The initial period of application plus any extension normally cannot exceed eight years. In addition, safeguard measures in place for longer than one year must be progressively liberalized at regular intervals during the period of application. If a measure is extended beyond the initial period of application, it can be no more restrictive during this period than it was at the end of the initial period, and it should continue to be liberalized.
Any measure of more than three years duration must be reviewed at mid-term. If appropriate based on that review, the Member applying the measure must withdraw it or increase the pace of its liberalization.
Under critical circumstances, defined as circumstances where delay would cause damage that would be difficult to repair, provisional measures may be imposed. Such measures may be in the form of tariff increases only, and may be kept in place for a maximum of 200 days. In addition, the period of application of any provisional measure must be included in the total period of application of a safeguard measure.
Repeated application of safeguards with respect to a given product is limited by the Agreement. Ordinarily, a safeguard may not be applied again to a product until a period equal to the duration of the original safeguard has elapsed, so long as the period of non-application is at least two years.
Nonetheless, if a new safeguard measure has a duration of 180 days or less, it may be applied so long as one year has elapsed since the date the original safeguard measure was introduced, and so long as no more than two safeguard measures have been applied on the product during the five years immediately preceding the date of introduction of the new safeguard measure.
Concessions and Other Obligations
In applying a safeguard measure, the Member must maintain a substantially equivalent level of concessions and other obligations with respect to affected exporting Members. To do so, any adequate means of trade compensation may be agreed with the affected Members. Absent such agreement, the affected exporting Members individually may suspend substantially equivalent concessions and other obligations. This latter right cannot be exercised during the first three years of application of a safeguard measure if the measure is taken based on an absolute increase in imports, and otherwise conforms to the provisions of the Agreement.
Developing Country Members
Developing country Members receive special and differential treatment with respect to other Members' safeguard measures, and with respect to applying their own such measures. A safeguard measure shall not be applied to low volume imports from developing country Members, that is, where a single developing country Member's products account for no more than 3 percent of the total subject imports, as long as products originating in those low-import-share developing country Members collectively do not exceed 9 percent of imports.
In applying safeguard measures, developing country Members may extend the application of a safeguard measure for an extra two years beyond that normally permitted. In addition, the rules for re-applying safeguard measures with respect to a given product are relaxed for developing country Members.
Pre-existing measures imposed pursuant to GATT Article XIX that were in effect at the time of the WTO Agreement's entry into force are to be terminated no later than eight years after they were first applied, or five years after the entry into force of the WTO Agreement, whichever comes later.
Pre-existing “grey area” measures that were in effect at the time of the WTO's entry into force are to be brought into conformity with the SG Agreement or phased out — pursuant to timetables to have been presented to the SG Committee by 30 June 1995 — within four years of the WTO's entry into force (i.e., by December 31, 1998). Although all Members had the right to an exception with respect to a single specific measure, whereby they would have had until December 31, 1999 for the required phase-out, no Member other than the EC (whose single exception is contained in the Annex to the Agreement itself) exercised this option.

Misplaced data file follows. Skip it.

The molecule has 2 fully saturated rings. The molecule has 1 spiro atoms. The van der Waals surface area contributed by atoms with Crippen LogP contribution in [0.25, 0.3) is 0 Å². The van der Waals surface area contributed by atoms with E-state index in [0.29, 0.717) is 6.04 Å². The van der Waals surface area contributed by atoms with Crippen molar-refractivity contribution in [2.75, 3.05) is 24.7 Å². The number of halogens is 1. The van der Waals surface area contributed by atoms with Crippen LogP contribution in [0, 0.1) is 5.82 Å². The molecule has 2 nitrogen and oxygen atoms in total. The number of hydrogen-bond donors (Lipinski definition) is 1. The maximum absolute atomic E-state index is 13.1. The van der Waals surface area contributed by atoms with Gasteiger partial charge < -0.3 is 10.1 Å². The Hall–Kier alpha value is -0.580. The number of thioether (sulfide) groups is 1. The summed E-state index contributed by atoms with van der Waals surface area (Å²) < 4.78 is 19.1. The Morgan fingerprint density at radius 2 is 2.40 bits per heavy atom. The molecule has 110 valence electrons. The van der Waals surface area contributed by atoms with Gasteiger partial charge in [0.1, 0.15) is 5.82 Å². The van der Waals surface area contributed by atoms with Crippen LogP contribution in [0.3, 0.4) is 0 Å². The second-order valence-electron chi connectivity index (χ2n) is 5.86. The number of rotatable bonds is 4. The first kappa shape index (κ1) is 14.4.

Multilateral surveillance and institutions
Multilateral oversight of the use of safeguard measures is conducted through notification requirements, as well as through the creation of a Committee on Safeguards charged with reviewing safeguard notifications, among other duties.
Members are required to notify the Committee of initiations of investigations into the existence of serious injury or threat and the reasons therefore; findings of serious injury or threat caused by increased imports; and decisions to apply or extend safeguard measures. Such notifications are required to contain the relevant information on which the decisions are based.
Members are required, before applying or extending a safeguard measure, to provide an adequate opportunity for consultations with Members who have substantial interests as exporters of the product. The aims of such consultations shall include review of information as to the facts of the situation, exchanging views on the proposed measures, and reaching an understanding as to maintaining a substantially equivalent level of concessions and obligations.
Provisional measures must be notified before being applied, and consultations must be initiated immediately after such measures are applied.
The results of consultations, mid-term reviews of measures taken, compensation, and/or suspension of concessions, must be notified immediately to the Council for Trade in Goods through the Safeguards Committee by the Member concerned.
Members are obligated to notify their own laws, regulations and administrative procedures to the Committee, as well as their own pre-existing Article XIX and grey area measures. Members also are entitled to counternotify other Members' relevant laws and regulations, actions, or measures in force. Members are not obligated to disclose confidential information in their notifications.
The Committee's role generally is to monitor (and report to the Council for Trade in Goods on) the implementation and operation of the Agreement, to review Members' notifications, and to make findings as to Members' compliance with respect to the procedural provisions of the Agreement for the application of safeguard measures, to assist with consultations, and to review proposed retaliation.
Consultations and disputes arising under the Agreement are to be conducted in accordance with Articles XXII and XXIII of GATT 1994 as elaborated by the Dispute Settlement Understanding.